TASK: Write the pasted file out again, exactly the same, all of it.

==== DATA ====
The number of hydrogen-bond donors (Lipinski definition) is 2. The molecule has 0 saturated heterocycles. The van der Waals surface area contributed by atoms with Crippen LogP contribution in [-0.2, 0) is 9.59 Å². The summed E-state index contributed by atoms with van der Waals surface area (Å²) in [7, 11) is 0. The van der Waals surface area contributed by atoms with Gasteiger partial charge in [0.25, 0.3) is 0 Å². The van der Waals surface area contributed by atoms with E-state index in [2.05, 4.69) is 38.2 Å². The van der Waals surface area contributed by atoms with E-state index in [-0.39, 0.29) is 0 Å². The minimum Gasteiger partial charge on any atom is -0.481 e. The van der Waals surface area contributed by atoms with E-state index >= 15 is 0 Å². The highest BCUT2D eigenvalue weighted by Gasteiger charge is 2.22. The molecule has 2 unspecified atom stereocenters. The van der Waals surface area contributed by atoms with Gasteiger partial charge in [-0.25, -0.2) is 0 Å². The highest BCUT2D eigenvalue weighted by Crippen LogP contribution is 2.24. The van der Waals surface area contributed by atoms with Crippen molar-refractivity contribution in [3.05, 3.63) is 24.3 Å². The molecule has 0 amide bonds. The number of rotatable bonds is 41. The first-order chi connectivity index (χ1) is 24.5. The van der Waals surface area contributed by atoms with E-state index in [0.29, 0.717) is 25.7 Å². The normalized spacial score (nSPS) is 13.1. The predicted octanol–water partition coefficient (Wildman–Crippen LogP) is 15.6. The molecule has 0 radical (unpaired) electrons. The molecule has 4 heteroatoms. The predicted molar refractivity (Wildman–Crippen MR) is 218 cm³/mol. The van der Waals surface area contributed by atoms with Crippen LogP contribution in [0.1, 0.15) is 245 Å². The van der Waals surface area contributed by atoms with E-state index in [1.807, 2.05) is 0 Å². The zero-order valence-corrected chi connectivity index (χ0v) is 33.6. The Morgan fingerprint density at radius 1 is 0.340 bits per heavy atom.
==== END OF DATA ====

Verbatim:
The number of hydrogen-bond donors (Lipinski definition) is 2. The molecule has 0 saturated heterocycles. The van der Waals surface area contributed by atoms with Crippen LogP contribution in [-0.2, 0) is 9.59 Å². The summed E-state index contributed by atoms with van der Waals surface area (Å²) in [7, 11) is 0. The van der Waals surface area contributed by atoms with Gasteiger partial charge in [0.25, 0.3) is 0 Å². The van der Waals surface area contributed by atoms with E-state index in [2.05, 4.69) is 38.2 Å². The van der Waals surface area contributed by atoms with E-state index in [-0.39, 0.29) is 0 Å². The minimum Gasteiger partial charge on any atom is -0.481 e. The van der Waals surface area contributed by atoms with E-state index >= 15 is 0 Å². The highest BCUT2D eigenvalue weighted by Gasteiger charge is 2.22. The molecule has 2 unspecified atom stereocenters. The van der Waals surface area contributed by atoms with Gasteiger partial charge in [-0.25, -0.2) is 0 Å². The highest BCUT2D eigenvalue weighted by Crippen LogP contribution is 2.24. The van der Waals surface area contributed by atoms with Crippen molar-refractivity contribution in [3.05, 3.63) is 24.3 Å². The molecule has 0 amide bonds. The number of rotatable bonds is 41. The first-order chi connectivity index (χ1) is 24.5. The van der Waals surface area contributed by atoms with E-state index in [0.29, 0.717) is 25.7 Å². The normalized spacial score (nSPS) is 13.1. The predicted octanol–water partition coefficient (Wildman–Crippen LogP) is 15.6. The molecule has 0 radical (unpaired) electrons. The molecule has 4 heteroatoms. The predicted molar refractivity (Wildman–Crippen MR) is 218 cm³/mol. The van der Waals surface area contributed by atoms with Crippen LogP contribution in [0.1, 0.15) is 245 Å². The van der Waals surface area contributed by atoms with E-state index in [1.807, 2.05) is 0 Å². The zero-order valence-corrected chi connectivity index (χ0v) is 33.6. The Morgan fingerprint density at radius 1 is 0.340 bits per heavy atom.